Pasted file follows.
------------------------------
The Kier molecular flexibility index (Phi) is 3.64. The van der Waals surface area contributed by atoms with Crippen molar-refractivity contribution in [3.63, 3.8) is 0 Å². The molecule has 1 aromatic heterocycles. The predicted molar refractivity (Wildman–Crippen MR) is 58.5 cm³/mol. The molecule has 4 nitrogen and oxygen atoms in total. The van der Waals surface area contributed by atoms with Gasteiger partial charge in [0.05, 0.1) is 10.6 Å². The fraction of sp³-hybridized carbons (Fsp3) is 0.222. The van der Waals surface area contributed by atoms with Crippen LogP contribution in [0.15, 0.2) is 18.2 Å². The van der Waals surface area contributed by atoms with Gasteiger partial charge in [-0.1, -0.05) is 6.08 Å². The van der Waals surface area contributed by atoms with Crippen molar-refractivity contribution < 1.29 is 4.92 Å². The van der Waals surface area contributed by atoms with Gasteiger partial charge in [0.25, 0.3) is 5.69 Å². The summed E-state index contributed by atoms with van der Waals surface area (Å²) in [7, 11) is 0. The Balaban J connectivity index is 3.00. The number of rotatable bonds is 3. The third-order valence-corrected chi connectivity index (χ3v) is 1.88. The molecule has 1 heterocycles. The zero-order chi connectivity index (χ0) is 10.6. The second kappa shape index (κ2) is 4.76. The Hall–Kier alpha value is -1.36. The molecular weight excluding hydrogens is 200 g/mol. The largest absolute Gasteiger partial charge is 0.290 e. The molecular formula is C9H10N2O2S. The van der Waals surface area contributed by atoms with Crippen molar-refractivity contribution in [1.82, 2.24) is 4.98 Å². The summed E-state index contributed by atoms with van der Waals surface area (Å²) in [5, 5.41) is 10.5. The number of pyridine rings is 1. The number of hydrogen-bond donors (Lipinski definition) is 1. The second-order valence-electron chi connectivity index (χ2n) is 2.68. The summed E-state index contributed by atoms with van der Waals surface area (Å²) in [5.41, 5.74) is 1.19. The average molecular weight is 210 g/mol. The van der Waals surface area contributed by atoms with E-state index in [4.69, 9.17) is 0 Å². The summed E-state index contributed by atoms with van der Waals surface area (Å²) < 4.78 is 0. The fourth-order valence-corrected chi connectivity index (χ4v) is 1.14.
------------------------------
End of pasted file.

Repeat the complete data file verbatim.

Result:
The Kier molecular flexibility index (Phi) is 3.64. The van der Waals surface area contributed by atoms with Crippen molar-refractivity contribution in [3.63, 3.8) is 0 Å². The molecule has 1 aromatic heterocycles. The predicted molar refractivity (Wildman–Crippen MR) is 58.5 cm³/mol. The molecule has 4 nitrogen and oxygen atoms in total. The van der Waals surface area contributed by atoms with Gasteiger partial charge in [0.05, 0.1) is 10.6 Å². The fraction of sp³-hybridized carbons (Fsp3) is 0.222. The van der Waals surface area contributed by atoms with Crippen LogP contribution in [0.15, 0.2) is 18.2 Å². The van der Waals surface area contributed by atoms with Gasteiger partial charge in [-0.1, -0.05) is 6.08 Å². The van der Waals surface area contributed by atoms with Crippen molar-refractivity contribution < 1.29 is 4.92 Å². The van der Waals surface area contributed by atoms with Gasteiger partial charge in [0.25, 0.3) is 5.69 Å². The summed E-state index contributed by atoms with van der Waals surface area (Å²) in [7, 11) is 0. The Balaban J connectivity index is 3.00. The number of rotatable bonds is 3. The third-order valence-corrected chi connectivity index (χ3v) is 1.88. The molecule has 1 heterocycles. The zero-order chi connectivity index (χ0) is 10.6. The second kappa shape index (κ2) is 4.76. The Hall–Kier alpha value is -1.36. The molecular weight excluding hydrogens is 200 g/mol. The largest absolute Gasteiger partial charge is 0.290 e. The molecular formula is C9H10N2O2S. The van der Waals surface area contributed by atoms with Crippen molar-refractivity contribution in [1.82, 2.24) is 4.98 Å². The summed E-state index contributed by atoms with van der Waals surface area (Å²) in [5, 5.41) is 10.5. The number of pyridine rings is 1. The number of hydrogen-bond donors (Lipinski definition) is 1. The second-order valence-electron chi connectivity index (χ2n) is 2.68. The summed E-state index contributed by atoms with van der Waals surface area (Å²) in [5.41, 5.74) is 1.19. The average molecular weight is 210 g/mol. The van der Waals surface area contributed by atoms with E-state index in [4.69, 9.17) is 0 Å². The summed E-state index contributed by atoms with van der Waals surface area (Å²) < 4.78 is 0. The fourth-order valence-corrected chi connectivity index (χ4v) is 1.14.